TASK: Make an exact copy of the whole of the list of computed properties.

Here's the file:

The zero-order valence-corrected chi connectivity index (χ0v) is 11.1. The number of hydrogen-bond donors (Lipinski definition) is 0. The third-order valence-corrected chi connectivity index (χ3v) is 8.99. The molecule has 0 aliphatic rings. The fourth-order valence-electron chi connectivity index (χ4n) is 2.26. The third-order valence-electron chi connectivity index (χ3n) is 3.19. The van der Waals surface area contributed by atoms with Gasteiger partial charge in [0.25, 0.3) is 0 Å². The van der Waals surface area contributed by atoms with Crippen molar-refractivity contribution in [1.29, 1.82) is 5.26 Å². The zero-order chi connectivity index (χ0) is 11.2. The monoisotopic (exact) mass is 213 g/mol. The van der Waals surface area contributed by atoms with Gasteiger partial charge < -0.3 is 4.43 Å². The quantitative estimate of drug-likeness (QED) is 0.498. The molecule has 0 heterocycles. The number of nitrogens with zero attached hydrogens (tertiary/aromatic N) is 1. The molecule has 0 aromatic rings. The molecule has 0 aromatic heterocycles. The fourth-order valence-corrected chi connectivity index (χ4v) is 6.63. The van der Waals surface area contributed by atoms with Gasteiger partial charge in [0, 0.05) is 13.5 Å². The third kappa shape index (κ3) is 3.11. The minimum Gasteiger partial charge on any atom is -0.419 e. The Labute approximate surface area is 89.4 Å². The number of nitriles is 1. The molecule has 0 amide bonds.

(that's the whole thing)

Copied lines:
The zero-order valence-corrected chi connectivity index (χ0v) is 11.1. The number of hydrogen-bond donors (Lipinski definition) is 0. The third-order valence-corrected chi connectivity index (χ3v) is 8.99. The molecule has 0 aliphatic rings. The fourth-order valence-electron chi connectivity index (χ4n) is 2.26. The third-order valence-electron chi connectivity index (χ3n) is 3.19. The van der Waals surface area contributed by atoms with Gasteiger partial charge in [0.25, 0.3) is 0 Å². The van der Waals surface area contributed by atoms with Crippen molar-refractivity contribution in [1.29, 1.82) is 5.26 Å². The zero-order chi connectivity index (χ0) is 11.2. The monoisotopic (exact) mass is 213 g/mol. The van der Waals surface area contributed by atoms with Gasteiger partial charge < -0.3 is 4.43 Å². The quantitative estimate of drug-likeness (QED) is 0.498. The molecule has 0 heterocycles. The number of nitrogens with zero attached hydrogens (tertiary/aromatic N) is 1. The molecule has 0 aromatic rings. The molecule has 0 aromatic heterocycles. The fourth-order valence-corrected chi connectivity index (χ4v) is 6.63. The van der Waals surface area contributed by atoms with Gasteiger partial charge in [0, 0.05) is 13.5 Å². The third kappa shape index (κ3) is 3.11. The minimum Gasteiger partial charge on any atom is -0.419 e. The Labute approximate surface area is 89.4 Å². The number of nitriles is 1. The molecule has 0 amide bonds.